verb (used with object)
Origin of lampoon
Examples from the Web for lampoon
I read that you went to Harvard and wrote for the Lampoon there, but how did you break into professional comedy?
His first day back at the Lampoon, he showed a copy of it to Beard.
"He didn't respect his talent," says Michael Gross, the former Lampoon art director, who saw him frequently in California.
When he arrived, carrying nothing but a knapsack, he retrieved his Lampoon credit card from his wallet and broke it in two.
The Lampoon was more than a magazine now; it was a cultural phenomenon.
Lampoon itself would disdain to speak ill of him, of whom no man speaks well.The Works of Samuel Johnson, Vol. 6|Samuel Johnson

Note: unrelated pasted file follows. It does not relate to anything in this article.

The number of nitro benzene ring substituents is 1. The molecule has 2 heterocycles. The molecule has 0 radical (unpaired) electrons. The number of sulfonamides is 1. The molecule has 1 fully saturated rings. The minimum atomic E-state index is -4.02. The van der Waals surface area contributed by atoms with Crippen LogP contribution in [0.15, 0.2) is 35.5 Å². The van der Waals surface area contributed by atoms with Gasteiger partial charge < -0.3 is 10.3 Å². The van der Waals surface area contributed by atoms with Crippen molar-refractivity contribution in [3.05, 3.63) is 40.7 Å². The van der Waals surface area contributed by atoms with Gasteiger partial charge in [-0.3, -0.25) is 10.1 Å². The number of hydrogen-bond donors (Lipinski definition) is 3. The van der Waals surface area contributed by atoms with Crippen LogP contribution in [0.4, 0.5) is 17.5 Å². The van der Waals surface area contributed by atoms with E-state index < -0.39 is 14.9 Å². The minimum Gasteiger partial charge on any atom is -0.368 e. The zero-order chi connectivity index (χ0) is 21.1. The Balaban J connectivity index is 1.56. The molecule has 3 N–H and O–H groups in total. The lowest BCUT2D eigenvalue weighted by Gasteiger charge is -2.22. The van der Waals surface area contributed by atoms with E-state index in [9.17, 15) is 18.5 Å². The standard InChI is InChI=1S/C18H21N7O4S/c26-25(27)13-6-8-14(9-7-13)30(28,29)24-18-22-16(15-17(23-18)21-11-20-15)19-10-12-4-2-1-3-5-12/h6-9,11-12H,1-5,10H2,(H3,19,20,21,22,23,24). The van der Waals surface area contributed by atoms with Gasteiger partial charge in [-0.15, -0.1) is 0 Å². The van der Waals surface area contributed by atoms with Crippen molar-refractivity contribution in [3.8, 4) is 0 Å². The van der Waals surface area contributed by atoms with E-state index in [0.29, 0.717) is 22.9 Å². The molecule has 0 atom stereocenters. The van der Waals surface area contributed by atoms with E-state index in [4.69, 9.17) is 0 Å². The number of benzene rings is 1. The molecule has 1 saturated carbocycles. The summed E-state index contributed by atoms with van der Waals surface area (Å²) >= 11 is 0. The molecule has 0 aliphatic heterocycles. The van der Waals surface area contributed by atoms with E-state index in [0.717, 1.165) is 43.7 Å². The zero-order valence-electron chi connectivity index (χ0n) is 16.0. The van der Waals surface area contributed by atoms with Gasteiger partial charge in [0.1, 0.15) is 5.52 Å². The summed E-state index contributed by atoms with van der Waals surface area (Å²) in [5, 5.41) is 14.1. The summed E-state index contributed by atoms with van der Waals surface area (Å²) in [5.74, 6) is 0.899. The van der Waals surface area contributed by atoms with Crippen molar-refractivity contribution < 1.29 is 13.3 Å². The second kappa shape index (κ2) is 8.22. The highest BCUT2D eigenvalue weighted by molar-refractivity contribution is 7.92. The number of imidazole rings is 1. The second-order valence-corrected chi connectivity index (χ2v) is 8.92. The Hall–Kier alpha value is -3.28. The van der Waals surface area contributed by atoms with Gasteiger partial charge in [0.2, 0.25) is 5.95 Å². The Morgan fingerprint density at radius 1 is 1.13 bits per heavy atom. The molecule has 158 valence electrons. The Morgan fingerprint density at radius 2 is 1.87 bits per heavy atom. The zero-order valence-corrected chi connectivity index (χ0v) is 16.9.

We obtain the exact salary more or less correctly from a lampoon.Lord Chatham|Archibald Phillip Primrose Rosebery
The Thesmophoriazousae, staged in 411, is a lampoon on Euripides.Authors of Greece|T. W. Lumb
A lampoon in such an edition and given away by a newsman who knew him!The Hero of the People|Alexandre Dumas
When expletives occur they are generally in the spirit of derision and lampoon.A Cursory History of Swearing|Julian Sharman
Word Origin for lampoon
1640s, from French lampon (17c.), of unknown origin, said by French etymologists to be from lampons "let us drink," popular refrain for scurrilous 17c. songs, from lamper "to drink, guzzle," a nasalized form of laper "to lap," from a Germanic source akin to lap (v.). Also see -oon.
1650s, from lampoon (n.), or else from French lamponner, from the Middle French noun. Related: Lampooned; lampooning.